Date Published: September 20, 2022 - Last Updated 1 Year, 21 Days, 17 Hours, 57 Minutes ago
This month, we're featuring the contributions of the 2022 ICMI Thought Leaders and Featured Contributors. These leaders in the contact center industry regularly take time out to share knowledge to help their peers succeed. Featured Contributor Sayo Afolayan brings a great on-the-ground perspective to managing a contact center team.
Right now, it’s likely one or more of your team members is struggling with anxiety or depression, has experienced declining mental health at work, and is scared to disclose their mental health struggles
We’re still firmly in the COVID-19 pandemic, which has had an increased impact on everyone’s mental health and well-being. A report by The NIHCM Foundation, which supports health care reporting, shows:
- Reported symptoms of anxiety and depression have tripled and quadrupled, respectively.
- Over 50% of people have reported worse mental health at work since the pandemic started.
- Employees report that factors that impact mental health, like stress at work and work/life balance, have worsened.
- 30% of employees are scared to disclose their mental health struggles, fearing they will be fired or furloughed.
The World Health Organization estimates that the cost of depression and anxiety to the global economy is $1 trillion per year (US dollars) in lost productivity. They also report that for every $1 put into treatment for common mental disorders, there is a $4 return on improved health and productivity.
How do we support the mental health of our team members?
Here are a few tips:
Be an example.
You are first. You must take the right steps to ensure your mental health is in a good state before you can help others. This means acknowledging your struggles, seeking help, and actively using the tools prescribed to stay in a healthy place.
Then share your mental health journey or struggles with your team members. Show them you prioritize your own mental health. Speaking freely with your team members normalizes conversations about mental health and encourages open dialogue. This ultimately helps your team members to acknowledge their own struggles and seek help.
Be on the lookout
It’s important to recognize the signs of emotional and mental distress in your team members to provide supportive actions rather than punitive ones. These signs could include a change in behavior (lateness or absenteeism) or mood (pessimism), a decline in performance, isolation, friction with coworkers, a drop in energy or motivation levels, or substance abuse.
This means letting your team members know you have an open ear and empathetic heart towards their challenges and struggles. Regularly remind them you’re available to talk. When a team member comes to you, your goal is to listen without judgment and to show empathy.
Routinely ask your team members about their mental health. This can be done in your one-on-one sessions or in team meetings. Some people feel more comfortable speaking on behalf of the group on larger team issues.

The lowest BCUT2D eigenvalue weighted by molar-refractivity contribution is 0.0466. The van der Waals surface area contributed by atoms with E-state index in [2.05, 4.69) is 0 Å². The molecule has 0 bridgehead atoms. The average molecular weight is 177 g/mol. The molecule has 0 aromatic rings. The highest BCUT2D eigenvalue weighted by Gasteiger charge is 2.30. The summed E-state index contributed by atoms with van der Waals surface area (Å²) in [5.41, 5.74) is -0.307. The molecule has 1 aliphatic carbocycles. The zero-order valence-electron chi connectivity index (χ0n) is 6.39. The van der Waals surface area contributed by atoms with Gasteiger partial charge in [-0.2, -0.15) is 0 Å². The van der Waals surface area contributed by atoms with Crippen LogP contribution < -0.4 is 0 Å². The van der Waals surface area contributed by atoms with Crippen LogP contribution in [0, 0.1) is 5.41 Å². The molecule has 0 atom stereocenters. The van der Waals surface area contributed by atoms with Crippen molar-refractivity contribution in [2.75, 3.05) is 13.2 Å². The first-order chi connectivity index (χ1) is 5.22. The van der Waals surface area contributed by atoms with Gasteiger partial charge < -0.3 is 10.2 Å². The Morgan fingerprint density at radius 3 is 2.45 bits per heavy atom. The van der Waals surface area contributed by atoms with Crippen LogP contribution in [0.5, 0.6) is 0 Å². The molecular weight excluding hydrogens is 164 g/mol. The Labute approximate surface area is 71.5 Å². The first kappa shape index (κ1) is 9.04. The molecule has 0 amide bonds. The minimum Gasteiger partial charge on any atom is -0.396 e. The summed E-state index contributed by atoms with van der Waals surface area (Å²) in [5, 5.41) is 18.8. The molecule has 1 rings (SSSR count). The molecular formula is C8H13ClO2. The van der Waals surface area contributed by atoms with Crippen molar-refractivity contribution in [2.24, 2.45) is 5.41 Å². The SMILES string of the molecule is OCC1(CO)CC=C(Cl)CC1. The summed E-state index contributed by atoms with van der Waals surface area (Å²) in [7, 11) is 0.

- Once you see signs of emotional or mental distress in a team member, quickly sit him/her down for a talk.
- Choose an appropriate place where your team member will feel comfortable and safe.
- Ensure confidentiality
- Encourage your team member to talk – ask simple, open, and non-judgmental questions.
- Listen, don’t make assumptions – focus on the person and not the problem/gaps.
- Be empathetic - be positive and supportive.
- Make an action plan – write suggestions or steps to handle issues or triggers, identify what support is needed, and agree on the next date/time for a review.
Reduce the stigma
Deliberately seek ways to promote positive mental health and counteract the negative stigmas attached to mental health issues and illness. Put up posters, use hanging or table tent signs, feature articles in your newsletters, or give out specially branded items.
- Have trainings or information sessions
- Have training or information sessions that help your team members identify emotional/mental distress and mental health issues.
- Provide mental health assessment tools and support materials
- Highlight mental health support agencies
- Have wellness and health packages that cover mental health
- If your coverage falls short, advocate for your team.
- Create quiet/de-stress zones
These can be a special room set up to aid relaxation. They can have comfy couches, dim lights, board games, refreshments, etc. The aim is to allow your team members to take a time out, when needed, in comfort.
Be willing to provide your team members with unique workplace adjustments. For instance, flexible working hours, changes to start/finish times, changes in workspace, changes in break times, relaxed absenteeism rules, increased time off, increased leave period, or work from home time. According to Flexjobs and Mental Health America’s (MHA) survey on Mental Health in the Workplace, 56% of respondents listed flexibility in their workday as the top way their workplace could better support them.
Other workplace adjustments can be role-based, like reallocations of tasks or duties, redeployment to another role, increased supervision or support from the manager, extra training, mentoring or buddying, and more positive strength-based feedback.
Taking steps to support the mental health of your workforce is the right thing for leaders to do. Take whatever measures you can with the resources you have to help them stay healthy.